Coronary disease mortality and changes in risk factors - Tips from Other Journals

Date: Nov, 1990

Coronary Disease Mortality and Changes in Risk Factors A dramatic reduction in cardiovascular disease mortality during the past 30 years has been well documented. To better understand the reasons behind this decline, Sytkowski and colleagues compared the ten-year incidence of cardiovascular disease and mortality rate, as well as risk factor profiles, in three groups of men who took part in the Frammingham Heart Study.

The subjects included 549 men who were 50 to 59 years of age on January 1, 1950 (1950 cohort), 541 men who were 50 to 59 years of age on January 1, 1960 (1960 cohort) and 613 men who were 50 to 59 years of age on January 1, 1970 (1970 cohort). Within each cohort, the men who were free of cardiovascular disease at baseline were identified.

The ten-year cumulative mortality rate from cardiovascular disease in the 1970 cohort was 43 percent less than that in the 1950 cohort and was 37 percent less than that in the 1960 cohort. Compared with the rates in the 1950 cohort, the cumulative incidence of cardiovascular disease in the 1970 cohort declined 19 percent and the cardiovascular mortality rate declined 60 percent among men free of cardiovascular disease at baseline.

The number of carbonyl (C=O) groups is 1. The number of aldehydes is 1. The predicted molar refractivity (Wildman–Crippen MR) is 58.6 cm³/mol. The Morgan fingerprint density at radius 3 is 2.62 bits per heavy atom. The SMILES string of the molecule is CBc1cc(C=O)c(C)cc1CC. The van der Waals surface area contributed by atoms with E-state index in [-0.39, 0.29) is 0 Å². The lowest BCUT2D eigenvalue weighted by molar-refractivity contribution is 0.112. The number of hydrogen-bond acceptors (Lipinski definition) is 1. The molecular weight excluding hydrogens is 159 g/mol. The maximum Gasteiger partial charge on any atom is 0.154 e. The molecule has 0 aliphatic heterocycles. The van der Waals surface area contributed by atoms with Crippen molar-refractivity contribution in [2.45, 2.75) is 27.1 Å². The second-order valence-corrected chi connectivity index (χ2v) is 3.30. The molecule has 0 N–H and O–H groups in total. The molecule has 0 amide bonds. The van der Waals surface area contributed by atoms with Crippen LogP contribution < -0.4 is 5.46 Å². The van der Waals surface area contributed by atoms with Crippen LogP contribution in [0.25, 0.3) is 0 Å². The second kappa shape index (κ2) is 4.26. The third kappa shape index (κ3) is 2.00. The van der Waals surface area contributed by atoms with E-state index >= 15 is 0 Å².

Significant improvements in cardiovascular risk factors were found in the 1970 cohort. Compared with the 1950 cohort, the 1970 group had a lower mean serum cholesterol level (221 versus 228 mg per dL [5.70 versus 5.90 mmol per L]), a lower mean systolic blood pressure (135 versus 139 mm Hg), better management of hypertension (22 percent versus none receiving antihypertensive medication) and a lower prevalence of cigarette smoking (34 versus 56 percent).

The authors believe that the improvement in cardiovascular risk factors in the 1970 cohort may have been an important contributor to the reduction in cardiovascular disease mortality, although improved medical interventions and a decline in the incidence of cardiovascular disease may also have contributed to the decline in mortality. (New England Journal of Medicine, June 7, 1990, vol. 322, p. 1635.)

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